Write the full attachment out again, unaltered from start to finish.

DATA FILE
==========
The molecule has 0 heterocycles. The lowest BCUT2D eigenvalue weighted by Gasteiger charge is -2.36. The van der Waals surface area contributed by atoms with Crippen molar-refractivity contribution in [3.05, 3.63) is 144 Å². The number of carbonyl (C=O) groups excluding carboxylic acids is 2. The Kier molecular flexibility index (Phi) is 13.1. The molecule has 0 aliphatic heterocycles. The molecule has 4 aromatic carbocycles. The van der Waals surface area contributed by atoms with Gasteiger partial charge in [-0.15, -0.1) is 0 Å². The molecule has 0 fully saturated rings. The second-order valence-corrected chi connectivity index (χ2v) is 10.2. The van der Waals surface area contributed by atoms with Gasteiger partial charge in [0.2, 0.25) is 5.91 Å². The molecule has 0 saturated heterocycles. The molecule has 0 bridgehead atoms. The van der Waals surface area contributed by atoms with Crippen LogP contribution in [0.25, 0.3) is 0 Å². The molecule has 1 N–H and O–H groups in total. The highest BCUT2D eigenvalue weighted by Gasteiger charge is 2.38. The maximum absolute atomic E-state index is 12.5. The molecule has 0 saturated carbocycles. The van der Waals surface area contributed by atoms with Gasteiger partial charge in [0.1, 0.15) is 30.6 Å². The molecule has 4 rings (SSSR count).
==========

The molecule has 0 heterocycles. The lowest BCUT2D eigenvalue weighted by Gasteiger charge is -2.36. The van der Waals surface area contributed by atoms with Crippen molar-refractivity contribution in [3.05, 3.63) is 144 Å². The number of carbonyl (C=O) groups excluding carboxylic acids is 2. The Kier molecular flexibility index (Phi) is 13.1. The molecule has 0 aliphatic heterocycles. The molecule has 4 aromatic carbocycles. The van der Waals surface area contributed by atoms with Gasteiger partial charge in [-0.15, -0.1) is 0 Å². The molecule has 0 fully saturated rings. The second-order valence-corrected chi connectivity index (χ2v) is 10.2. The van der Waals surface area contributed by atoms with Gasteiger partial charge in [0.2, 0.25) is 5.91 Å². The molecule has 0 saturated heterocycles. The molecule has 0 bridgehead atoms. The van der Waals surface area contributed by atoms with Crippen LogP contribution in [0.25, 0.3) is 0 Å². The molecule has 1 N–H and O–H groups in total. The highest BCUT2D eigenvalue weighted by Gasteiger charge is 2.38. The maximum absolute atomic E-state index is 12.5. The molecule has 0 saturated carbocycles. The van der Waals surface area contributed by atoms with Gasteiger partial charge in [0.1, 0.15) is 30.6 Å². The molecule has 4 rings (SSSR count).